A long-promised review of the British Human Rights Act 1998 will inevitably follow, and only makes sense if we are first made exempt from the European umbrella.

Perhaps we will hear over the next four months more about what that might mean.

Either way, the Out group will I’m sure take the opportunity to air their views and demand the shake up of where Human Rights laws are out of line for the shape of the UK future nation they wish to see us become.

Some suggest Boris has made a decision that will cost him his political career. I disagree. I think it’s incredibly clever. Not a conspiracy, simply clever party planning to make every outcome a win for the good of the party and the good of the nation,  and a nod to Boris as future leader in any case. After all, he didn’t actually say he wanted #Brexit, just reform.

It’s not all about Boris, but is staging party politics at its best, and simultaneously sets the scene for future change in the human rights debate.

Destination smart-cities: design, desire and democracy (Part four)

Who is using all this Big Data? What decisions are being made on the back of it that we never see?

In the everyday and press it often seems that the general public does not understand data, and can easily be told things which we misinterpret.

There are tools in social media influencing public discussions and leading conversations in a different direction from that it had taken, and they operate without regulation.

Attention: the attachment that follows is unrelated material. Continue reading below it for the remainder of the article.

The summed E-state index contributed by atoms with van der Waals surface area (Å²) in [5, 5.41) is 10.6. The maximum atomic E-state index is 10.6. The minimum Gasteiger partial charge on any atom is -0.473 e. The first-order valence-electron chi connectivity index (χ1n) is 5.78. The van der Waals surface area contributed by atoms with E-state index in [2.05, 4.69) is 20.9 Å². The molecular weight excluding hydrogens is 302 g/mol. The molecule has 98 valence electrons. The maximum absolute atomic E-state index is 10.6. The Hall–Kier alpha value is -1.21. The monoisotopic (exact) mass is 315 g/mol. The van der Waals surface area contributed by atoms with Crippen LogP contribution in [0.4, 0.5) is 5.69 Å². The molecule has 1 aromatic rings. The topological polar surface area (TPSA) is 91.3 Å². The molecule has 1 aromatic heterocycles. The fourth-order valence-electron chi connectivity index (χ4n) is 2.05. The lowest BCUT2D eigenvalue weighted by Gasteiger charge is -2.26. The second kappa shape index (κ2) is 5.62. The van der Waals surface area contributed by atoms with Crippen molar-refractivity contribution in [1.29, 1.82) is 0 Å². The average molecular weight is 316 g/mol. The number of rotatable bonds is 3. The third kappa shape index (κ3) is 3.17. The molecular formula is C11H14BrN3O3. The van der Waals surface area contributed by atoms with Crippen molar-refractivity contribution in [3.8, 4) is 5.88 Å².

It is perhaps meaningful that pro-reform Wellington School last week opted out of some of the greatest uses of Big Data sharing in the UK. League tables. Citing their failures. Deciding they werein fact, a key driver for poor educational practice.”

Most often we cannot tell from the data provided what we are told those Big Data should be telling us. And we can’t tell if the data are accurate, genuine and reliable.

Yet big companies are making big money selling the dream that Big Data is the key to decision making. Cumulatively through lack of skills to spot inaccuracy, and inability to do necessary interpretation, we’re being misled by what we find in Big Data.

Being misled is devastating for public trust, as the botched beginnings of care.data found in 2014. Trust has come to be understood as vital for future based on datasharing. Public involvement in how we are used in Big Data in the future, needs to include how our data are used in order to trust they are used well. And interpreting those data well is vital. Those lessons of the past and present must be learned, and not forgotten.

It’s time to invest some time in thinking about safeguarding trust in the future, in the unknown, and the unseen.

We need to be told which private companies like Cinven and FFT have copies of datasets like HES, the entire 62m national hospital records, or the NPD, our entire schools database population of 20 million, or even just its current cohort of 8+ million.

If the public is to trust the government and public bodies to use our data well, we need to know exactly how those data are used today and all these future plans that others have for our personal data.

When we talk about public bodies sharing data they hold for administrative purposes, do we know which private companies this may mean in reality?

The UK government has big plans for big data sharing, sharing across all public bodies, some tailored for individual interventions.

While there are interesting opportunities for public benefit from at-scale systems, the public benefit is at risk not only from lack of trust in how systems gather data and use them, but that interoperability gets lost in market competition.